A metatarsal fracture occurs when one of the long bones of the midfoot is cracked or broken. This may be due to sudden injury (an acute fracture), or due to repeated stress (stress fracture).
Where are the metatarsal bones?
The metatarsal bones are some of the most commonly broken (fractured) bones in the foot. There are five metatarsal bones in each foot. They are the long slim bones which run the length of the foot to the base of the toes.
A metatarsal fracture is a break in one of the five long bones which form the middle part of your foot. The fifth metatarsal bone is the most common metatarsal bone to be fractured in sudden (acute) injury to the foot. It may be broken at various points along its length, depending on the mechanism of injury. The other metatarsal bones can also be broken. The first, second and fifth metatarsals are the most commonly injured in sport. Several well-known footballers have had metatarsal fractures in recent years.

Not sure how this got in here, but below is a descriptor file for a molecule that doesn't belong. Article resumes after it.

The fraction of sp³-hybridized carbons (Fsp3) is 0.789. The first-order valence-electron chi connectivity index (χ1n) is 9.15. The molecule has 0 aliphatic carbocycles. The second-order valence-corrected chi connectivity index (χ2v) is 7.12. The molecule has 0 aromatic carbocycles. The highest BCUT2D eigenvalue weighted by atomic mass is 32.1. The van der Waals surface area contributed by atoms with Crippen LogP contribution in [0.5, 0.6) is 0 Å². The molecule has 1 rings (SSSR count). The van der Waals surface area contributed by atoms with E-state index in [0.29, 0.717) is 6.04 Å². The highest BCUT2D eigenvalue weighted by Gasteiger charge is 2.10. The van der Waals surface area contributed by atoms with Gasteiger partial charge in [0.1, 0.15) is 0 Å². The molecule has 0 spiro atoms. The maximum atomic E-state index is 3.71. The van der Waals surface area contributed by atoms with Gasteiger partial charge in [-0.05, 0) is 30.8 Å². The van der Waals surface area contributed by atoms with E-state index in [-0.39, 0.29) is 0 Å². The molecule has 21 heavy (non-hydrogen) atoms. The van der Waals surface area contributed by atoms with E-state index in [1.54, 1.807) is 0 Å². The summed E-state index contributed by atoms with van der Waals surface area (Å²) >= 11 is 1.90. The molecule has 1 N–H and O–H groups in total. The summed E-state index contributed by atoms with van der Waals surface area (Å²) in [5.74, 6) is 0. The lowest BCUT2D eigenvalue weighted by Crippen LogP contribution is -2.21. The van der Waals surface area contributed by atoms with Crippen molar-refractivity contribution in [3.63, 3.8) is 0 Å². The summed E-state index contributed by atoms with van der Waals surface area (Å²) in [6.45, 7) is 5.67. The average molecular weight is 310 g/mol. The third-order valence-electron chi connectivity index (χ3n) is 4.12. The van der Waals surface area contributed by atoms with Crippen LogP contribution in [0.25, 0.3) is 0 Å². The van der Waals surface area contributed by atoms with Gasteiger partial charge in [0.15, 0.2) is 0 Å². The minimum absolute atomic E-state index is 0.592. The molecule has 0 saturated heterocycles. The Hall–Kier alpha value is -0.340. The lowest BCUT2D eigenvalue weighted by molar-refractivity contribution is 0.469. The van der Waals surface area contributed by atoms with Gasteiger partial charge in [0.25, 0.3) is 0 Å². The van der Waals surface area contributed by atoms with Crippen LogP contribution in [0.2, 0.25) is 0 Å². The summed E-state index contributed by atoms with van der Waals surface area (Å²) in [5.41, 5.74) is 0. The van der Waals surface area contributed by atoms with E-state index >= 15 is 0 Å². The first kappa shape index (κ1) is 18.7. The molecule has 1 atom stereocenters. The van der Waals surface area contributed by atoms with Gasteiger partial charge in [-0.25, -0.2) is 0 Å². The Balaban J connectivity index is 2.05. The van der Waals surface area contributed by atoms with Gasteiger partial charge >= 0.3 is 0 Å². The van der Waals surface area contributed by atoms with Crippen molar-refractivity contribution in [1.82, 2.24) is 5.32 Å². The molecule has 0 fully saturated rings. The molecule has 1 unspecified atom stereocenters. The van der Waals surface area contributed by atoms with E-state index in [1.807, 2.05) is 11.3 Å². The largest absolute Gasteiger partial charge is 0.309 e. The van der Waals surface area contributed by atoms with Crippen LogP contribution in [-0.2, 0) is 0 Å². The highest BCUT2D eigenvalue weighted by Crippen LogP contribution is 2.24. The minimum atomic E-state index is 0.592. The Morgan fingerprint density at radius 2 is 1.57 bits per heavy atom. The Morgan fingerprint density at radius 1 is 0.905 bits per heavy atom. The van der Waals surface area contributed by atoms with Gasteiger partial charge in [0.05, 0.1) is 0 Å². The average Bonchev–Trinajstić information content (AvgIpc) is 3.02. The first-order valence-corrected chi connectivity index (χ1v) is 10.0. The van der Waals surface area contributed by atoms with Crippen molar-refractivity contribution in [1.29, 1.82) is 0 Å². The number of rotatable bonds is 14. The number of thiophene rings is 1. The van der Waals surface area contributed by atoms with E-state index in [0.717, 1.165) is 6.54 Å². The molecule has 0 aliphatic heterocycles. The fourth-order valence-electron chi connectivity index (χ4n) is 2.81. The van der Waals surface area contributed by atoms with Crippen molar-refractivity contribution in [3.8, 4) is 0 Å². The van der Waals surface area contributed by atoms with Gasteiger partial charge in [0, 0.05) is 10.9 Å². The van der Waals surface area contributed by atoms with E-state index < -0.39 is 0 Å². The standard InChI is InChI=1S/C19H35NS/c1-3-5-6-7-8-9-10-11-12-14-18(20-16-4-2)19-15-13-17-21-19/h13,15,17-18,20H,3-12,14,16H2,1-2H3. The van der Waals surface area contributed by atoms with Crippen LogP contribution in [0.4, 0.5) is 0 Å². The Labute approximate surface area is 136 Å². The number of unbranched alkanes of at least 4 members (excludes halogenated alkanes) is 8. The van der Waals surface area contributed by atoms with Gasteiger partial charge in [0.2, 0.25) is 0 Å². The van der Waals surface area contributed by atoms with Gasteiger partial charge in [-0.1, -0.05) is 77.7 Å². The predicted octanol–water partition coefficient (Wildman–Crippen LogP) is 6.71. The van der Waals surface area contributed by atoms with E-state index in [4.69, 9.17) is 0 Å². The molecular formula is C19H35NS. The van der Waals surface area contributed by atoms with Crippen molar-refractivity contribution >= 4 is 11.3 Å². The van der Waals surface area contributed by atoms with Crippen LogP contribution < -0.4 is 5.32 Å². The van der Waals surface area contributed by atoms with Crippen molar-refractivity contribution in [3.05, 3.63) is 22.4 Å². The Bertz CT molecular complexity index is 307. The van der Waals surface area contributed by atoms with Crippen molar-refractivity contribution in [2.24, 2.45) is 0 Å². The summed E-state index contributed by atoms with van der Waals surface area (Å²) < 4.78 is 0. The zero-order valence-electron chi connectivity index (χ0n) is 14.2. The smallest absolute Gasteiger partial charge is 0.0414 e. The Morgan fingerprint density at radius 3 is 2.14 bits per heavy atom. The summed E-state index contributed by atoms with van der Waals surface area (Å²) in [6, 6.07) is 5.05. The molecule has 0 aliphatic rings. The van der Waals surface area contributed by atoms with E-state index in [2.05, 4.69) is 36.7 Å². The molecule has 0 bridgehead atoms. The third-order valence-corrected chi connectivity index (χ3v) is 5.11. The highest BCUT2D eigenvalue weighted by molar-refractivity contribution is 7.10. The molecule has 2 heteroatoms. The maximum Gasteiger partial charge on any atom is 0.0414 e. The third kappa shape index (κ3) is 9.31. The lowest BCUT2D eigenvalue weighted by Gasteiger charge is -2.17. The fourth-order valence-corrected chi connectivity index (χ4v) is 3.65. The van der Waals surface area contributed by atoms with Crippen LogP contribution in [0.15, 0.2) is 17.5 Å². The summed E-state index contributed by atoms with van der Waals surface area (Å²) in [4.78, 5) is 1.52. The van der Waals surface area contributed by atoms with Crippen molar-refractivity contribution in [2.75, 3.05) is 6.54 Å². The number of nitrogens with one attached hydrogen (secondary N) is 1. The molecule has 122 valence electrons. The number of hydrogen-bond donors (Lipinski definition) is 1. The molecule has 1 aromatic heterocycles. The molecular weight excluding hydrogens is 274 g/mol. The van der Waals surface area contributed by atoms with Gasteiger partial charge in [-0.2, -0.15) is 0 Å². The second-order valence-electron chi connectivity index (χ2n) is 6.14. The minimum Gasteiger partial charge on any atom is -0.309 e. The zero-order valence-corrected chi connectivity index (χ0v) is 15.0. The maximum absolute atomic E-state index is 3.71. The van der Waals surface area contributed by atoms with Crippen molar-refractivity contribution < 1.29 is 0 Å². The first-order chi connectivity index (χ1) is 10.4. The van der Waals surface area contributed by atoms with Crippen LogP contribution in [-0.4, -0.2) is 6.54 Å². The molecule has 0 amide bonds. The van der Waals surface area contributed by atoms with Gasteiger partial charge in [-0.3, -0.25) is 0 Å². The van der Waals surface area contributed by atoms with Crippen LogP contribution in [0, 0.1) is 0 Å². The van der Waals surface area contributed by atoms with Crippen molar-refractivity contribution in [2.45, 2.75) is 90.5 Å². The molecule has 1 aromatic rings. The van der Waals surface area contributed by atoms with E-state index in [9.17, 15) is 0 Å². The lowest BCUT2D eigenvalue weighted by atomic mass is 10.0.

Are there different types of break?
Breaks (fractures) can be acute, or caused immediately by injury. They can also occur over a longer period of time when they are called stress fractures.
Acute metatarsal fractures may be open or closed, and displaced or nor displaced:
- Open or closed: an open fracture is one where the skin is broken over the fracture so that there is a route of possible infection from the outside into the broken bones. This is a more serious type of fracture, with more damage to the soft tissues around it making treatment and healing more complicated. Specialist assessment is needed.
- Displaced or not displaced: a displaced fracture is one where, following the break, the bones have slipped out of line. A displaced fracture needs specialist care, as the bones will need to be properly lined up and stabilised. This may involve an anaesthetic and some kind of metal pinning or plating to the bones.
Acute metatarsal fracture is usually caused by a sudden forceful injury to the foot, such as dropping a heavy object on to the foot, a fall, kicking against a hard object when tripping, or from a sporting injury.
A stress fracture is a hairline break in a bone, caused by repetitive stress. This is cracking which goes only partway through the bone. There may be a single split in the bone, or multiple small splits. The hairline break or breaks do not go through the full thickness of the bone, so stress fractures are not generally displaced. However, several small stress fractures can develop around the same area, over time.
Further reading and references
Fredericson M, Jennings F, Beaulieu C, et al; Stress fractures in athletes. Top Magn Reson Imaging. 2006 Oct17(5):309-25.
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